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Donald Trump wants to drop a rule that makes investors act in the best interest of their clients

The White House over the weekend dropped a provision that required financial advisors to act in the best interest of their clients.

The absence of the so-called fiduciary rule is sowing confusion over the fate of a regulation that was costing the industry $20 billion annually.

In a draft of the memo sent to CNBC, Trump told the Labor Department to push back on the effective date of the rule by 180 days. The POTUS told the department to conduct a review of the rule’s costs and benefits.

A White House official said 24 hours earlier that they administration planned to “defer the implementation” of the rule.

“This delay will allow the administration to potentially repeal the rule entirely,” Rep. Ann Wagner, R-Mo., said in a statement.

While the actual rule did not include language to repeal the rule, the delay will allow the Labor Department to determine how it should change the regulation before it is allowed to move forward.

The fiduciary rule will go into effect April 10 even as its ultimate fate remains in limbo.

Trump and his administration have spent his first few weeks in office attempting to unwind President Obama’s sweeping regulations on everything from healthcare to banking.

The fiduciary rule was created in an attempt to keep investors from making risky bets with client cash. Investors must also disclose certain fees received for services.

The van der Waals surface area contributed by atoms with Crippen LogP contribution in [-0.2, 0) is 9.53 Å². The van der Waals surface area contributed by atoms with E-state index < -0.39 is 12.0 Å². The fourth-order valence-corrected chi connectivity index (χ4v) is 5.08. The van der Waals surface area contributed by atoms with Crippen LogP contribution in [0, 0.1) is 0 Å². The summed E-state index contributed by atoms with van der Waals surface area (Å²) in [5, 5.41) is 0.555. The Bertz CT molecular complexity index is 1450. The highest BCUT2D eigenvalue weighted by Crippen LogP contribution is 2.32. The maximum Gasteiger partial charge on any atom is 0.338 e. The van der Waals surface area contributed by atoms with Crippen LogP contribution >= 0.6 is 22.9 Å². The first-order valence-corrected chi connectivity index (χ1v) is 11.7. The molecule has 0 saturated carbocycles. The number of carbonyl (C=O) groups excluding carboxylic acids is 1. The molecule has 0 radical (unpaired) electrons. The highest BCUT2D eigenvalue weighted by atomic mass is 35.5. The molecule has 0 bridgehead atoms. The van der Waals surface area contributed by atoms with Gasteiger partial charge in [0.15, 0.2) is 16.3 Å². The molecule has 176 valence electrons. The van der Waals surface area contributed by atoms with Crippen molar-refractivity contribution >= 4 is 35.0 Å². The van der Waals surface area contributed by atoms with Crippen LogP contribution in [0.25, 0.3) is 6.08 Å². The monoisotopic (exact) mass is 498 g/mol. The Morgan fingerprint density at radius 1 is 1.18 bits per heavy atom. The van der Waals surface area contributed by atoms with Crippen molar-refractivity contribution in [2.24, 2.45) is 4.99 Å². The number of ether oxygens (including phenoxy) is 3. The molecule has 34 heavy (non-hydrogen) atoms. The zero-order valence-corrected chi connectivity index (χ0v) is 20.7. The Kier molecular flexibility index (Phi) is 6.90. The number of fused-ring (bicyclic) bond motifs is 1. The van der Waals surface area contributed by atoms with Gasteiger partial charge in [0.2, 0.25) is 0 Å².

When first revealed, the Obama administration said the rule would save investors $17 billion each year in the form of lost earning recovery.

Regulatory groups against the measure said investors would be forced to place their clients in low-interest accounts that would have a negative effect on client earnings. A report by consulting firm A.T. Kearney estimated the rule would reduce industry revenue by as much as $20 billion and shift up to $2 trillion in assets.

SIFMA‘s members have long supported a best interest standard for brokers who provide personalized investment advice, but the DOL is not the right agency nor is the DOL rule the right approach,” the group revealed in a statement Friday.

The president’s draft memo referenced “pending litigation” as justification for postponing the rule’s effective date.

No further details are being offered by the Trump administration at this time.

James Kosur
  

James Kosur is the Editor-In-Chief and co-founder of Hill Reporter. He recently served as an editor for Business Insider and various other publications. You can reach him at James@HillReporter.com.

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